Despite its military achievements, the anti-ISIS campaign has had the unintended effect of arming and training security forces that operate outside formal institutions in both Iraq and the Kurdistan region. Western countries’ largely unconditional military support and lack of a common and clear political roadmap for the post-ISIS period have not helped. The control that various militarised groups exercise over parts of the country challenges Baghdad’s authority and sovereignty. Without conditionality, reconstruction aid to ravaged areas may be hijacked by the militias that control them, further entrenching their rule, with adverse effects for the return of internally displaced persons (IDPs) and governance.

Baghdad-Erbil: From standstill to standoff to violence

The Kurdish independence referendum raised the Kurds’ expectations of statehood while severely damaging relations between Erbil and Baghdad. It led Baghdad to shift from a lukewarm-cooperative to an openly confrontational approach as a way to show resolve in defending Iraq’s territorial integrity. Abadi felt he could move to regain control of the disputed territories because he realised he had the support of both Iran and Turkey (an ally of the KRG until the referendum), as well as the U.S. All three were angered by Barzani’s rejection of their repeated requests that he agree to delay the referendum. The challenge now will be to return to political talks about the future of the disputed territories; settling the internal-boundary question will be critical to bringing long-term stability to these troubled areas.

A blocked political system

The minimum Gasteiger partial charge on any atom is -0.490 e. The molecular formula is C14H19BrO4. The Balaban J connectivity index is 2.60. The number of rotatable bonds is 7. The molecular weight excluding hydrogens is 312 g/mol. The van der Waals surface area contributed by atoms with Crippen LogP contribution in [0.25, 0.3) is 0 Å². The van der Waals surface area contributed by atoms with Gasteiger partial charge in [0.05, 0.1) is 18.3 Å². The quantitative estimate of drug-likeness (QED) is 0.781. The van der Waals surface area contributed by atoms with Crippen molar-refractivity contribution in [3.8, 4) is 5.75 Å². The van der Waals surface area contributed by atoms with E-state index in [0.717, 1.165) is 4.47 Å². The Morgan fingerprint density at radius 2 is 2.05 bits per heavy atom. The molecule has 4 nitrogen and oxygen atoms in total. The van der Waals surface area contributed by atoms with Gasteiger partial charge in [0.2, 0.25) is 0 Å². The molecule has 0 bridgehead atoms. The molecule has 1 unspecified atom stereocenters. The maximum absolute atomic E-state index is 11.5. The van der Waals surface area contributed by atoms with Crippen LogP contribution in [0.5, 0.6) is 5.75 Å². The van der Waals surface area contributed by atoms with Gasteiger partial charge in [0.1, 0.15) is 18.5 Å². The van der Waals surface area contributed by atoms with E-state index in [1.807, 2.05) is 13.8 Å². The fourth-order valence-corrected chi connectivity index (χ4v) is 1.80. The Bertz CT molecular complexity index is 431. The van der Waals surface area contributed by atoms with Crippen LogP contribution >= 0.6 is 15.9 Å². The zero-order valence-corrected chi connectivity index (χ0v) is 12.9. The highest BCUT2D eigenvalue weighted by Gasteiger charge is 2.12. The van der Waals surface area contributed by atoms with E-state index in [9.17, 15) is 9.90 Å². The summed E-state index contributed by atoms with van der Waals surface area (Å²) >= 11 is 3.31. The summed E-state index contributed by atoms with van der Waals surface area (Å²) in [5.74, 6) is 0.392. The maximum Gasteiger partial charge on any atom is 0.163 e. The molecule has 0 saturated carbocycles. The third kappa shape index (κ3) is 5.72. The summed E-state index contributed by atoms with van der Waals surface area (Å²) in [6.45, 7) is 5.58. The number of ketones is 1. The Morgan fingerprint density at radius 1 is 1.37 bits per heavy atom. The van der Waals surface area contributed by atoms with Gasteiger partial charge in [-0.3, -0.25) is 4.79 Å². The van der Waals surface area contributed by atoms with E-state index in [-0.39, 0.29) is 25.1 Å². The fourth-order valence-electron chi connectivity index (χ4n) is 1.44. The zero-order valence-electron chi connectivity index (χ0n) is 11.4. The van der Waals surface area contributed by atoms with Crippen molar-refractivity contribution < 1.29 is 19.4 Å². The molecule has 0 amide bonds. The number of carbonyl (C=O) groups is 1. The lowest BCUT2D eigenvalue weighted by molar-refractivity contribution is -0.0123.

Political tensions and institutional weakness will remain endemic as long as Iraq fails to reduce corruption and refresh a leadership that has ruled since 2003. To shore up declining popular support, leaders engage in confrontational rhetoric and strategies, exacerbating ethnic and sectarian tension and inviting external interference. This stands as the largest obstacle to addressing outstanding issues, such as the conflict between Erbil and Baghdad, the Sunnis’ crisis of representation, and the broken trust in Iraq’s legal framework, institutions and formal politics. In particular among young Iraqis, this adds to the urge to either join armed groups or leave the country altogether. (See Crisis Group MENA Report N°169, Fight or Flight: The Desperate Plight of Iraq’s “Generation 2000”, 8 August 2016)

An EU role in reshaping the post-ISIS period

At its June 2017 Foreign Affairs Council the EU reiterated its commitment to support Iraq during the post-ISIS period. Beyond responding to the immediate humanitarian crisis, the EU should seek to tailor this support in ways that help address the underlying causes of the current political malaise, notably the corruption and dysfunction of the Baghdad government, the corruption and succession quarrel within the Kurdistan regional government, the crisis of Sunni representation, and the Baghdad-Erbil standoff. Through its upcoming EU Strategy for engagement with Iraq and subsequent action, the EU should pursue: